Mining Big Bass from Thick Summer Weeds

It’s not recommended for someone trying to pound-up for a weigh-in, but if it’s fun you’re after, nothing beats skittering frogs over milfoil and other thick grasses.

You can drag these over vegetation so thick you wouldn’t think a fish could see or hear them. But bass—big ones—will break through this matted greenery and take a frog, grass and all, in an explosive disturbance. You may not always land the bigger bass, but the memories of those surprising encounters will linger.

This frog has a soft, hollow, pliable plastic body with special hooks that extends over its back. This makes these frogs snag-free lures so you can drag them over the thickest mats of grass. It amazes me what bass will go through to get at these fake amphibians. Sometimes the commotion is so violent that it’s a bit unnerving, but that’s what is also so much fun—the strike.

It’s not about the “fight,” because usually there isn’t one. When you set the hook on a big fish it’s already entwined in submerged vegetation. Even with heavy line and a hard pull, most of the better fish get off and those you do manage to muscle in are garnished with such a thick blanket of salad that they can’t even wiggle. The tricky part is setting the hook. Because this strike is sudden, explosive and visible, the tendency is to set the hook too quickly, which often pulls the bait right out the front of the fish’s mouth. To get a good, solid hook-set, it’s best to wait a second or two before yanking back on the rod. This gives the bass time to turn and head back down so that when you do lay it to him the hooks are much more likely to find a hold. If you try to set the hook when the bass first hits the bait and is near the surface, you’ll miss it. If you wait until he heads down and turns, even though you’re more likely to get a solid hook-set, the bass will be tangled in the thick stuff.

Sometimes you can force some smaller fish back to the surface and sort of skitter them back to the boat across the surface of the grass. But once in a while you’ll get lucky with a bigger bass that leaps as soon as it feels the hook. And as long as you can keep him on or near the top, you’ve got a chance. You can go in after them, mowing weeds with the trolling motor. Most times, however, when they get tangled up they get off.

I used to do a lot of this type of fishing back during my guiding days on Kentucky Lake when it was estimated to contain over 7,000 acres of milfoil in the Kentucky portion alone. Since then, I’ve fished frogs and rats on farm ponds, city lakes and watershed lakes, which often have sections of thick or matted aquatic vegetation in the shallow reaches. No matter what the type of lake, if it’s got a matted mantle of greenery, bass will be in it and you can coax them up through it to capture a fake frog.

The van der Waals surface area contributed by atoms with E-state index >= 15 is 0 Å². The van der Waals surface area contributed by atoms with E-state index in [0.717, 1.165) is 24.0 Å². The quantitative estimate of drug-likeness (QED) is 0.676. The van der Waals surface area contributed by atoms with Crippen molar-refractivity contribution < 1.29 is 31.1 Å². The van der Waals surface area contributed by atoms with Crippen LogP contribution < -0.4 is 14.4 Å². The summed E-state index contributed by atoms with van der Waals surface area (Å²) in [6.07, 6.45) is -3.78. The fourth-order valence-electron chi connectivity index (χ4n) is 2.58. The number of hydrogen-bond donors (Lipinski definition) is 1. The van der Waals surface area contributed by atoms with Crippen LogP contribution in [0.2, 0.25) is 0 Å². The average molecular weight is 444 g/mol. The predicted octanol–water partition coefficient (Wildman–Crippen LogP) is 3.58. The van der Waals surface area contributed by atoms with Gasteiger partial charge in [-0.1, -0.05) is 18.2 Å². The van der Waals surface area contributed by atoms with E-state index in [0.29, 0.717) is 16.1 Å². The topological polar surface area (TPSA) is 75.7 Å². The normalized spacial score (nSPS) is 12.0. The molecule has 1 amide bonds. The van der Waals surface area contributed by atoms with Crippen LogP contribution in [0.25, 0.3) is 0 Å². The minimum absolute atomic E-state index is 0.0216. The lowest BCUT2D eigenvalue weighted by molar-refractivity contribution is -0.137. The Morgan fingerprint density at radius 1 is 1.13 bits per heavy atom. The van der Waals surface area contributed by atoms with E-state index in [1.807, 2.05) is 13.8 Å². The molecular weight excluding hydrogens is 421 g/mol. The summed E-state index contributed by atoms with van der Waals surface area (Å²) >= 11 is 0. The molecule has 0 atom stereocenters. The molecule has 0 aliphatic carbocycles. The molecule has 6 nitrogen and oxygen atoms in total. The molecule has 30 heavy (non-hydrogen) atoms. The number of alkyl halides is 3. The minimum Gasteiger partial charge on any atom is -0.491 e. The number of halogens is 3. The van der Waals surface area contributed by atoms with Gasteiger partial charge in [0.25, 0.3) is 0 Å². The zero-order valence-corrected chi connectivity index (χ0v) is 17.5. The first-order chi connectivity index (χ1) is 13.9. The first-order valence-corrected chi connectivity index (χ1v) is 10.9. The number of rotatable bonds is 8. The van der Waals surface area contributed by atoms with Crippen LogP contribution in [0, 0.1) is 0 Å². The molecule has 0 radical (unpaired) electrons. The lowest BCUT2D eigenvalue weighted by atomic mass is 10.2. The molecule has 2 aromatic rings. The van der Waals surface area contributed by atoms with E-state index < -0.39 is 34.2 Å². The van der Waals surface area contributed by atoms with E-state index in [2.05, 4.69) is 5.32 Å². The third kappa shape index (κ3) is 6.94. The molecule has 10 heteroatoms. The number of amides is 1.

Early morning and late evening are the best times, but where thick stands of milfoil are found, fish may hit these lures anytime. The milfoil provides plenty of shade, keeps the water a little cooler and charges it with oxygen.

Under the floating carpet is a jungle of stems, tunnels and lanes. Baitfish are drawn to these for the abundant hiding places, and bass are drawn here too because these contains many ambush sites. Fish thrive in aquatic grasses, and I think some of them live there 24 hours a day because I’ve caught them at midnight and noon and every time between.

Fishing over the top of these areas is a specialized method, but anyone can do it. It requires a fairly stiff, long baitcasting outfit and strong line. All you do is cast, hold the rod tip up to keep as much of the line off the surface as possible, and then reel back steadily. I’ve seen a lot of guys fish these lures with pauses. I try that as well, occasionally pausing at any small opening because it just seems logical that’s where the bass will be. But almost all of my hits come on a slow, steady retrieve and right over the thick stuff.

My favorite bait for this presentation is a Mann’s Super Frog. I jiggle the rod tip during a slow retrieve, which makes it lunge and swim like the real thing. A lot of bass think it’s the real thing too. And judging by the way they go out of their way to burst through the floating carpet of foliage with a bulge and spastic splash, they must really love these frogs.